Duke Robillard
New Blues for Modern Man
Shanachie 9017

There are two Duke Robillards. One is the total blues aficionado who cranks out remarkable CDs like Swing, After Hours Swing Session and Duke’s Blues and collaborates on priceless gems like the late ZuZu Bollin’s classic Texas Bluesman, the late Johnny Adams’ luscious Johnny Adams Sings Doc Pomus: The Real Me, and Jay McShann’s ebullient Hootie’s Jumpin’ Blues. The other Robillard is a bluesy rock’n’roller whose catalog includes the recent Dangerous Places, Temptation and Turn It Around.

So which one shows up on New Blues for Modern Man? Well, first the latter, then the former. The first six tracks are fine examples of Robillard’s rockin’ repertoire, especially the autobiographical, Chuck Berry-esque “Jumpin’ Rockin’ Rhythm.” Then, on five of the next six cuts, Robillard takes us back to the old school.

Despite his preservationist credentials, Robillard isn’t afraid to experiment. This time he’s cooked up a radical reworking of Charlie Patton’s “Pony Blues” that blends mandolin, horns, slide guitar and something called a cumbus (it’s a sitar-like Turkish instrument) in a swinging format that’s heavy on Marty Richards’ percussion work.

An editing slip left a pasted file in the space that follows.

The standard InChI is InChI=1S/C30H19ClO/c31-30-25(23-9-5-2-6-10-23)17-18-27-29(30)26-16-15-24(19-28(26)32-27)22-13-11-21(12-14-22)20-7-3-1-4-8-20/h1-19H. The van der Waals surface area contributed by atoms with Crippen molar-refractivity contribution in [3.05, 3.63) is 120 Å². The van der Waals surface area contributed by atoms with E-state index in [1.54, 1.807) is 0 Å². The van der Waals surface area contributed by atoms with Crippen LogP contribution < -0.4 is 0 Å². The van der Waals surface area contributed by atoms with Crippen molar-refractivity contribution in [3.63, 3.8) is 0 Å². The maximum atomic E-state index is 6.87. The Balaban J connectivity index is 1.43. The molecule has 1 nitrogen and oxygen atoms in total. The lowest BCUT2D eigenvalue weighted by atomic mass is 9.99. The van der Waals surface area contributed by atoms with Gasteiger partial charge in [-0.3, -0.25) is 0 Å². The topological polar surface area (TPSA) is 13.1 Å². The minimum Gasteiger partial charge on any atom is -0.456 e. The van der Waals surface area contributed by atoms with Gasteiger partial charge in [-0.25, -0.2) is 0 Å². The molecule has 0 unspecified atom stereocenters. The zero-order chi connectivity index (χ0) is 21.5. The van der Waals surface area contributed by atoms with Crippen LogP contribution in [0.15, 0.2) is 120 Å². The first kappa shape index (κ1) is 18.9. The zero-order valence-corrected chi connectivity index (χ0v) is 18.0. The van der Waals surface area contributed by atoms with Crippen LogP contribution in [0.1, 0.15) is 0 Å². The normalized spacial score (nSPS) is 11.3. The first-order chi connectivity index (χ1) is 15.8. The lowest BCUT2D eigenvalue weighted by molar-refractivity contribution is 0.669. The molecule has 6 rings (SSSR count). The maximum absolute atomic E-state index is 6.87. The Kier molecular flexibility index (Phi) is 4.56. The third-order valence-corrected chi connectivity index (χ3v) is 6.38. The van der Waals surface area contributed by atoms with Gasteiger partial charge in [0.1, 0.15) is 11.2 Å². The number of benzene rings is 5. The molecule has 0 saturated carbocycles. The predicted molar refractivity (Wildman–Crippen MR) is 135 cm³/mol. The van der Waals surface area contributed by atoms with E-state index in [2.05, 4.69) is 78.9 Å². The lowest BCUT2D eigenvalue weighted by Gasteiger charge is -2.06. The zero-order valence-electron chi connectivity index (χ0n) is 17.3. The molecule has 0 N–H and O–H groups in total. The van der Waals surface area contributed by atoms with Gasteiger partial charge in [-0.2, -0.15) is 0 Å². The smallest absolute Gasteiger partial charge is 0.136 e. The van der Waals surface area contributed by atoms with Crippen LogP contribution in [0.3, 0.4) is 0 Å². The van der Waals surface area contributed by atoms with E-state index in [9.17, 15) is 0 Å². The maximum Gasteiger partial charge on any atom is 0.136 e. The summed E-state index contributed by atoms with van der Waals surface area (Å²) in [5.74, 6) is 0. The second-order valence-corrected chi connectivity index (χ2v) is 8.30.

With a little imagination, you might detect a slight Jimmy Page riff on “Addiction.” And on “You’re the Only One” Robillard cooks up some Tex-Mex that works amazingly well. “Big Bottom Blues” is a straight-ahead jazz instrumental that calls attention to ex-Roomful of Blues saxman Doug James, who has now joined Robillard’s already top-notch touring outfit.

Everything here works except Robillard’s rendition of Bob Dylan’s melancholy “Love Sick,” which is much too dreary — even for a blues album — and at almost nine minutes, much too long.

Here’s a tip: If you prefer Robillard’s vintage blues over his rock material, program your CD player so that the tracks play in reverse order and drop “Love Sick.” You’ll love it.

Dave Ranney

©1999 Blues Access, Boulder, Colorado, USA